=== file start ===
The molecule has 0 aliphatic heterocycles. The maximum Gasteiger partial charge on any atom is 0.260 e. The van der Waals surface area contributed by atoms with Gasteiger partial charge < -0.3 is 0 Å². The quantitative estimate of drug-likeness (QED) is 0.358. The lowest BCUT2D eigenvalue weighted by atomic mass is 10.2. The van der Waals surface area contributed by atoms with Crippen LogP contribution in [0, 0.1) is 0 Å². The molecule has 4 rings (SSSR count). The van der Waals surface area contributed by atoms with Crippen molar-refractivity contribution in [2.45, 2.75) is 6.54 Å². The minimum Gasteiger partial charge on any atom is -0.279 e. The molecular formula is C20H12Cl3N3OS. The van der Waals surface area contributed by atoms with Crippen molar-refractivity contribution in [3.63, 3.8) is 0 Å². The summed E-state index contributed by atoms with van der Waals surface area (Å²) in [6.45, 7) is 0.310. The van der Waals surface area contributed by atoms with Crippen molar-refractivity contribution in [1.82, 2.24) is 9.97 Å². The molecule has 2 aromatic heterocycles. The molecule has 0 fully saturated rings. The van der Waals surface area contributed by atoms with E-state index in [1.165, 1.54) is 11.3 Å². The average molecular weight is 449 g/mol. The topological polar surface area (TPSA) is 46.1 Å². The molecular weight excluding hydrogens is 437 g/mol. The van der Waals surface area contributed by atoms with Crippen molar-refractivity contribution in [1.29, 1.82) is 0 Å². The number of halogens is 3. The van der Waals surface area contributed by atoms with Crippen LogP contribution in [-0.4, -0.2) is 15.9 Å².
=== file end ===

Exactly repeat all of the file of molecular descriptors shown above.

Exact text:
The molecule has 0 aliphatic heterocycles. The maximum Gasteiger partial charge on any atom is 0.260 e. The van der Waals surface area contributed by atoms with Gasteiger partial charge < -0.3 is 0 Å². The quantitative estimate of drug-likeness (QED) is 0.358. The lowest BCUT2D eigenvalue weighted by atomic mass is 10.2. The van der Waals surface area contributed by atoms with Crippen LogP contribution in [0, 0.1) is 0 Å². The molecule has 4 rings (SSSR count). The van der Waals surface area contributed by atoms with Crippen molar-refractivity contribution in [2.45, 2.75) is 6.54 Å². The minimum Gasteiger partial charge on any atom is -0.279 e. The molecular formula is C20H12Cl3N3OS. The van der Waals surface area contributed by atoms with Crippen molar-refractivity contribution in [3.63, 3.8) is 0 Å². The summed E-state index contributed by atoms with van der Waals surface area (Å²) in [6.45, 7) is 0.310. The van der Waals surface area contributed by atoms with Crippen molar-refractivity contribution in [1.82, 2.24) is 9.97 Å². The molecule has 2 aromatic heterocycles. The molecule has 0 fully saturated rings. The van der Waals surface area contributed by atoms with E-state index in [1.165, 1.54) is 11.3 Å². The average molecular weight is 449 g/mol. The topological polar surface area (TPSA) is 46.1 Å². The molecular weight excluding hydrogens is 437 g/mol. The van der Waals surface area contributed by atoms with Crippen molar-refractivity contribution in [1.29, 1.82) is 0 Å². The number of halogens is 3. The van der Waals surface area contributed by atoms with Crippen LogP contribution in [-0.4, -0.2) is 15.9 Å².